Real Estate Investment Scam Nets 9 Years in Prison<!-- Date created -->
Jesse Alvin Cripps Sr., 57, previously of Visalia, California, was sentenced by United States District Judge Lawrence J. O'Neill to nine years and six months in prison for an investment scheme involving the sale of fraudulent real estate investment trusts. As part of his sentence, Cripps must also pay $2 million in restitution to his victims and must forfeit the property and proceeds obtained from the scheme, including a $2 million personal money judgment.
Cripps was remanded into custody immediately after the sentencing hearing to begin serving his sentence.
On May 13, 2011, Cripps pleaded guilty to multiple counts of mail fraud and two counts of money laundering.
According to court documents, between July 2001 and June 2008, Cripps, who was working as a financial advisor, devised a scheme to defraud investors through various means. In most instances, Cripps solicited investors by offering them an opportunity to purportedly invest in a real estate investment trust (REIT). He told investors that the REIT fund was an investment group for real estate in either Nevada or California, that the REIT fund was secured by the property, that they would typically earn 10 to 12 percent interest per month, and that if the investment did not work out, the investor would still own the property and could sell it.
As a result of Cripps's false and fraudulent statements, investors gave him money to invest in the purported real estate investment trusts, but instead of investing, he placed it in his own personal bank account. He would then launder the proceeds through a series of transactions. Cripps used the money for his own business and personal expenses.
According to his guilty plea, Cripps admitted that as part of his scheme to defraud, he periodically sent the investors statements showing the purported progress of their investments and the interest earned to date. Cripps would also use new investors' money to pay interest amounts owed to other investors. These periodic payments and statements lulled the investors into believing the legitimacy of their investments and brought in new investors.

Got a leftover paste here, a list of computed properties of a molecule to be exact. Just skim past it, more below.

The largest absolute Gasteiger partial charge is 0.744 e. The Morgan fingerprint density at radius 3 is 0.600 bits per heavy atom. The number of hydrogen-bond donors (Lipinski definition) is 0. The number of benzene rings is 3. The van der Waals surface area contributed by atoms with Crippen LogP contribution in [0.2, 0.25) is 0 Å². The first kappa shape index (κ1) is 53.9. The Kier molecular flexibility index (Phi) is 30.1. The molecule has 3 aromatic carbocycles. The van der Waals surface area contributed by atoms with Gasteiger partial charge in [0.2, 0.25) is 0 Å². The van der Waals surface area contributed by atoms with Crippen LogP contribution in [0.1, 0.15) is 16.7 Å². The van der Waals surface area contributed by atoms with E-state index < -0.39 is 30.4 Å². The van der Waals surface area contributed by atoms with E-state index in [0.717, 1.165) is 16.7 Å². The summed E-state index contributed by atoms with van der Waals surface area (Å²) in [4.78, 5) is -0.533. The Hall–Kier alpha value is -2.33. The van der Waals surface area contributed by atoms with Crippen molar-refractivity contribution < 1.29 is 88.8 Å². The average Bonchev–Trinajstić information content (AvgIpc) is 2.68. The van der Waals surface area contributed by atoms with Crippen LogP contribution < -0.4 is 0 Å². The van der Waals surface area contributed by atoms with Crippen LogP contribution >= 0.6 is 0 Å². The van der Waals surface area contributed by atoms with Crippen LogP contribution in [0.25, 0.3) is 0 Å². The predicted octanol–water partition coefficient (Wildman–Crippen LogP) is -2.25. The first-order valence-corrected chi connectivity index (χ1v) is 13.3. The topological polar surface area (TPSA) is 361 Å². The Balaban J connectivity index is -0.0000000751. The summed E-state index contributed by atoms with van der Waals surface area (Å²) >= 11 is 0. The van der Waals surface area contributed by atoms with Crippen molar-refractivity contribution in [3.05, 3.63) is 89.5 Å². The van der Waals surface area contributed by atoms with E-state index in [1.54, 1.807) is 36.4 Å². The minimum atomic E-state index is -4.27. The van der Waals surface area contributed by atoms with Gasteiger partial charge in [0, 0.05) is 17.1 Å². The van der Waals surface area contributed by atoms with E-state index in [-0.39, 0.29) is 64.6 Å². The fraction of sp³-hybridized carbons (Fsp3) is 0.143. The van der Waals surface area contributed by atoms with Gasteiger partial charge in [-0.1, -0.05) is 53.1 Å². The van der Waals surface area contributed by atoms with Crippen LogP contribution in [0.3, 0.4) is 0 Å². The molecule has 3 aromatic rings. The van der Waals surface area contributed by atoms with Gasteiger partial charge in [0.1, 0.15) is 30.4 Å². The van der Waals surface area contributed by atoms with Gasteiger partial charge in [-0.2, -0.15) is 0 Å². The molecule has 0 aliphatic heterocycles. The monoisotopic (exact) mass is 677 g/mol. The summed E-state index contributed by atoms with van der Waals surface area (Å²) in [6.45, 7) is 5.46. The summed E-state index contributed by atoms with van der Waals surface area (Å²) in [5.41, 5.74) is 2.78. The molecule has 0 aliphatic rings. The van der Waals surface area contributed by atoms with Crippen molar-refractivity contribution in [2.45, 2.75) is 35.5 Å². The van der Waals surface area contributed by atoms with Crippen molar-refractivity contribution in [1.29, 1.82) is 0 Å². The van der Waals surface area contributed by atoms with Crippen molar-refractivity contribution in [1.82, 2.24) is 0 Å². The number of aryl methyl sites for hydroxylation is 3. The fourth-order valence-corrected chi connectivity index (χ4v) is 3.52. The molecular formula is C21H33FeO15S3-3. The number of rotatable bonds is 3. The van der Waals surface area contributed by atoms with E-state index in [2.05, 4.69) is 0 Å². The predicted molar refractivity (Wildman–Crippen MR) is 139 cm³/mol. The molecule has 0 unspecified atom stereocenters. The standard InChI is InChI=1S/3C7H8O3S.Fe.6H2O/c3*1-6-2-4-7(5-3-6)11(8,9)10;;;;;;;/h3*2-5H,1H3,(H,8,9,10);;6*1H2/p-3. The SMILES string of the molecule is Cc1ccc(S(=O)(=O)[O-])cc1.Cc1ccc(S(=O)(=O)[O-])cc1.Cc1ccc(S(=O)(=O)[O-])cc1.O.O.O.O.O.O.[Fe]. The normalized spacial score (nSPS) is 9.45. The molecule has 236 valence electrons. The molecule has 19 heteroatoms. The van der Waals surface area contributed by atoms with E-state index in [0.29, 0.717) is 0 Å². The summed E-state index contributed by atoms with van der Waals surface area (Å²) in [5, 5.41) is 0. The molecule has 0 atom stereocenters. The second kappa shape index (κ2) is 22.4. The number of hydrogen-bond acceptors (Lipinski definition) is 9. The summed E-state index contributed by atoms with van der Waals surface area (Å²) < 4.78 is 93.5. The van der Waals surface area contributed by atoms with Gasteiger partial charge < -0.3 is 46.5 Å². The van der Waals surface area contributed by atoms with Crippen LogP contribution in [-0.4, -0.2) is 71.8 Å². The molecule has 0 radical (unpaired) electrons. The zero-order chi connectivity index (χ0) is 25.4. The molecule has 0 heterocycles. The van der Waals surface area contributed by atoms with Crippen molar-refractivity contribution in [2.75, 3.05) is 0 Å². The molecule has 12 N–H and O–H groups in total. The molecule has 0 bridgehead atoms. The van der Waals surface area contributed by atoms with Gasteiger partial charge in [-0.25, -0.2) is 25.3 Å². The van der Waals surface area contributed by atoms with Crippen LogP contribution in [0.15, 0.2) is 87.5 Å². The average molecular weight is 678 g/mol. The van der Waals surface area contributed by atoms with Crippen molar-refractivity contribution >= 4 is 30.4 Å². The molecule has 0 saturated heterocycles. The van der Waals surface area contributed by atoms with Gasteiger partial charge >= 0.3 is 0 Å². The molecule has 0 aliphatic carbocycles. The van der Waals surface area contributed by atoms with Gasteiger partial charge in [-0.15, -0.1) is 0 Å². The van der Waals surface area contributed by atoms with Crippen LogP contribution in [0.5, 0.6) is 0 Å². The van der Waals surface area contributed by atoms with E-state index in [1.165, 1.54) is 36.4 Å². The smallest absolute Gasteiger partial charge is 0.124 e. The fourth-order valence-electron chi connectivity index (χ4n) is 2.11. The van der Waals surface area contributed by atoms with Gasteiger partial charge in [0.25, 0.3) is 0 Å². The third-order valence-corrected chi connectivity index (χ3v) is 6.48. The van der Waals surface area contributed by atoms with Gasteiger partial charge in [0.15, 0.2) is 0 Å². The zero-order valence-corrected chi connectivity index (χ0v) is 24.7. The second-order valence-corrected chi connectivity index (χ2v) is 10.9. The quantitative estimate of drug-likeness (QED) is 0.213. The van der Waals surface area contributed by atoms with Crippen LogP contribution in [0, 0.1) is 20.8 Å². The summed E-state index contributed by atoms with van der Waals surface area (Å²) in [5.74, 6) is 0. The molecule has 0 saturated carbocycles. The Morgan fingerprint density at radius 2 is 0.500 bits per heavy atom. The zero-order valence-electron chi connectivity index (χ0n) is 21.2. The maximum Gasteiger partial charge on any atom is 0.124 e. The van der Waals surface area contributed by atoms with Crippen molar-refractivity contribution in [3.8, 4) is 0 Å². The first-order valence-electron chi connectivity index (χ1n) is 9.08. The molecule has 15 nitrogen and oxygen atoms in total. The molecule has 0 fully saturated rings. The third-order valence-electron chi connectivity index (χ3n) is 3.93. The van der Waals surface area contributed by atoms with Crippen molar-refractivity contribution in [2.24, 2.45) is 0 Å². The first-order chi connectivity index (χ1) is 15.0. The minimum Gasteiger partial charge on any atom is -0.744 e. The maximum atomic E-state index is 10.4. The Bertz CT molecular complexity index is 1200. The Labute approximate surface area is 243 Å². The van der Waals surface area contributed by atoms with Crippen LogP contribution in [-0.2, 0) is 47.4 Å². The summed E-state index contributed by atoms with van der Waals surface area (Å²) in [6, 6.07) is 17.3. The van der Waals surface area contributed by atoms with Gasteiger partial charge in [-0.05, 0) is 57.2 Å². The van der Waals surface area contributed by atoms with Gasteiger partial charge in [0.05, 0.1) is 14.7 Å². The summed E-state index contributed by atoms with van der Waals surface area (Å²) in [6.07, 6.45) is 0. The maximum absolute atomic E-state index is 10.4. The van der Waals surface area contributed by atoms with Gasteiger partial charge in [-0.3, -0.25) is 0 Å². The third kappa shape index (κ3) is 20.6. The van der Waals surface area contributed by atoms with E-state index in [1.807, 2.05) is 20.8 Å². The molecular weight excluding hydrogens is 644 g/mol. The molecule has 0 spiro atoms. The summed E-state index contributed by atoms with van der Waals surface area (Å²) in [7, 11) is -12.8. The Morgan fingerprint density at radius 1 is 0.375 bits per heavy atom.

As a result of this investment scheme, Cripps caused a loss of approximately $1.5 million to investors.
At sentencing, Judge O'Neill addressed the victims and stated, "I can't imagine how anybody can get to a place to do what was done to you."
United States Attorney Benjamin B. Wagner announced the sentence.
This case was the product of an investigation by the Federal Bureau of Investigation. Assistant United States Attorney Michele Thielhorn prosecuted the case.
This law enforcement action is part of the work being done by President Barack Obama's Financial Fraud Enforcement Task Force. President Obama established the interagency Financial Fraud Enforcement Task Force to wage an aggressive, coordinated and proactive effort to investigate and prosecute financial crimes. The task force includes representatives from a broad range of federal agencies, regulatory authorities, inspectors general, and state and local law enforcement who, working together, bring to bear a powerful array of criminal and civil enforcement resources. The task force is working to improve efforts across the federal executive branch, and with state and local partners, to investigate and prosecute significant financial crimes, ensure just and effective punishment for those who perpetrate financial crimes, combat discrimination in the lending and financial markets, and recover proceeds for victims of financial crimes. One component of the FFETF is the national Securities Fraud Working Group, which is tasked with combating investment fraud schemes. For more information on the task force, visit StopFraud.gov.
Courtesy Mortgage Fraud Blog